The Arizona Republic
May. 30, 2007 12:00 AM
Instead, tens of thousands of books in the Perry Branch library will be shelved by topic, similar to the way bookstores arrange books. The demise of the century-old Dewey Decimal system is overdue, county librarians say: It's just too confusing for people to hunt down books using those long strings of numbers and letters. Dewey essentially arranges books by topic and assigns call numbers for each book.
"A lot of times, patrons feel like they're going to a library and admitting defeat because they don't understand Dewey Decimal and can't find the book they're looking for," said Marshall Shore, adult service coordinator for the Maricopa County Library District and driving force behind the idea. "People think of books by subject. Very few people say, 'Oh, I know Dewey by heart.' "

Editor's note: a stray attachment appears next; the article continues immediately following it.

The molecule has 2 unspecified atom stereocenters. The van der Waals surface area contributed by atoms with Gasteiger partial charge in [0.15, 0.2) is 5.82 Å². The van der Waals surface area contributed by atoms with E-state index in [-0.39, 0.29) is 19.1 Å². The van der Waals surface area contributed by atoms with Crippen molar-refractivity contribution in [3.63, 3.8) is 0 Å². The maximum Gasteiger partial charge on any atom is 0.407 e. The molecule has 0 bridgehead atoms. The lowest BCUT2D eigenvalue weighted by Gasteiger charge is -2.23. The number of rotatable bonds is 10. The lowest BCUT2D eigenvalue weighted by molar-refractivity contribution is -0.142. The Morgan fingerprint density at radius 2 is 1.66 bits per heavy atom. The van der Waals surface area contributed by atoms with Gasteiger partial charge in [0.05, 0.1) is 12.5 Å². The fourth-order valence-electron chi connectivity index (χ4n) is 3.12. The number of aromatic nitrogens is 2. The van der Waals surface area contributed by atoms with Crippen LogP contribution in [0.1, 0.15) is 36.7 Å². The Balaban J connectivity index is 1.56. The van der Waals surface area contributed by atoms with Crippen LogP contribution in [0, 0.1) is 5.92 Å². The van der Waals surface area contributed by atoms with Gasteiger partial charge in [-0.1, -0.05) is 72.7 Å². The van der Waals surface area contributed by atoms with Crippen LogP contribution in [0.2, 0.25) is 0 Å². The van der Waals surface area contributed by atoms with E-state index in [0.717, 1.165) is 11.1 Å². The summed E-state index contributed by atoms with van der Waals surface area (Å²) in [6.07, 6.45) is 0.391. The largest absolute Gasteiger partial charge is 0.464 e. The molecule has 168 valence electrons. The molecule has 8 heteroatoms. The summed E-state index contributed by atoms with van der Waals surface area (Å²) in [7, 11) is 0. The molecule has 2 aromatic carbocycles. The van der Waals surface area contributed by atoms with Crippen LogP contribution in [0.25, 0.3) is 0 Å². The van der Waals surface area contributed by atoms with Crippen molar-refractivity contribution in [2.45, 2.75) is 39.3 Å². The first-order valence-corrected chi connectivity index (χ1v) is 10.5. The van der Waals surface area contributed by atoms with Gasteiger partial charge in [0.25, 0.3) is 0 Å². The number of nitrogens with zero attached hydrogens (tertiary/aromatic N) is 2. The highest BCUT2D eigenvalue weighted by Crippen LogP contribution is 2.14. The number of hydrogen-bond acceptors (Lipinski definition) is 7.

Libraries are trying to adapt to changing times, experts said, and their success lies in a generation of young people who are more comfy at Borders than libraries. Across the U.S., some libraries are trying to lure readers by adding lounge chairs and coffee shops.
Some are incorporating the "bookstore" shelving system into sections of libraries but still use Dewey, or other classification systems, to arrange the bulk of collections, said Leslie Burger, president of the American Library Association.
The books in Gilbert's new library will be organized in about 50 sections, then subsections, from sports to cooking, gardening to mysteries. For example, a book on the Civil War would be in the history neighborhood and in the U.S. section.
"Nowadays, people are used to going to a bookstore to browse, so we're just trying to create that same atmosphere," Shore said.
"I know Dewey fans are out there. But we haven't changed a lot in so long, and I think we're in a fight for our own survival."